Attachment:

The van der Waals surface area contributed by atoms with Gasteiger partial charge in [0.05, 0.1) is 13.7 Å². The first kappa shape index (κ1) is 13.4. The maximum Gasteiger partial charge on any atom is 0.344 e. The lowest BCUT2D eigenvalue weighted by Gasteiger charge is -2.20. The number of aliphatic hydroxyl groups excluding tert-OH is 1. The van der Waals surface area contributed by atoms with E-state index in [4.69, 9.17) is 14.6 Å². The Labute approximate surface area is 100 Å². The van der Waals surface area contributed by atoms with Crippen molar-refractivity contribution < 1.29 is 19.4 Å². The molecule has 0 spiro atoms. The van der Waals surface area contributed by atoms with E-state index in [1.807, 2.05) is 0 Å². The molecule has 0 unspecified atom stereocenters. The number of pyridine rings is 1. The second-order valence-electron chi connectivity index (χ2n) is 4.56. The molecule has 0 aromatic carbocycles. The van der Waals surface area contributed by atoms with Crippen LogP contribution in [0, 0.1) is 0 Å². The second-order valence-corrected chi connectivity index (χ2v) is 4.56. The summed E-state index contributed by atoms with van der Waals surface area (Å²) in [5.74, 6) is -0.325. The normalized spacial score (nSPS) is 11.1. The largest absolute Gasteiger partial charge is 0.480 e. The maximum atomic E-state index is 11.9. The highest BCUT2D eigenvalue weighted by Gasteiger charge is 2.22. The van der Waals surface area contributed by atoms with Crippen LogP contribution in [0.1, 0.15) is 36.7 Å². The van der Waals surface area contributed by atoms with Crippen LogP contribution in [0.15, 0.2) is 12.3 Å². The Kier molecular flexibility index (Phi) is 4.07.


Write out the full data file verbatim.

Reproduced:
The van der Waals surface area contributed by atoms with Gasteiger partial charge in [0.05, 0.1) is 13.7 Å². The first kappa shape index (κ1) is 13.4. The maximum Gasteiger partial charge on any atom is 0.344 e. The lowest BCUT2D eigenvalue weighted by Gasteiger charge is -2.20. The number of aliphatic hydroxyl groups excluding tert-OH is 1. The van der Waals surface area contributed by atoms with E-state index in [4.69, 9.17) is 14.6 Å². The Labute approximate surface area is 100 Å². The van der Waals surface area contributed by atoms with Crippen molar-refractivity contribution < 1.29 is 19.4 Å². The molecule has 0 spiro atoms. The van der Waals surface area contributed by atoms with E-state index in [1.807, 2.05) is 0 Å². The molecule has 0 unspecified atom stereocenters. The number of pyridine rings is 1. The second-order valence-electron chi connectivity index (χ2n) is 4.56. The molecule has 0 aromatic carbocycles. The van der Waals surface area contributed by atoms with Crippen LogP contribution in [0, 0.1) is 0 Å². The second-order valence-corrected chi connectivity index (χ2v) is 4.56. The summed E-state index contributed by atoms with van der Waals surface area (Å²) in [5.74, 6) is -0.325. The normalized spacial score (nSPS) is 11.1. The largest absolute Gasteiger partial charge is 0.480 e. The maximum atomic E-state index is 11.9. The highest BCUT2D eigenvalue weighted by Gasteiger charge is 2.22. The van der Waals surface area contributed by atoms with Crippen LogP contribution in [0.1, 0.15) is 36.7 Å². The van der Waals surface area contributed by atoms with Crippen LogP contribution in [0.15, 0.2) is 12.3 Å². The Kier molecular flexibility index (Phi) is 4.07.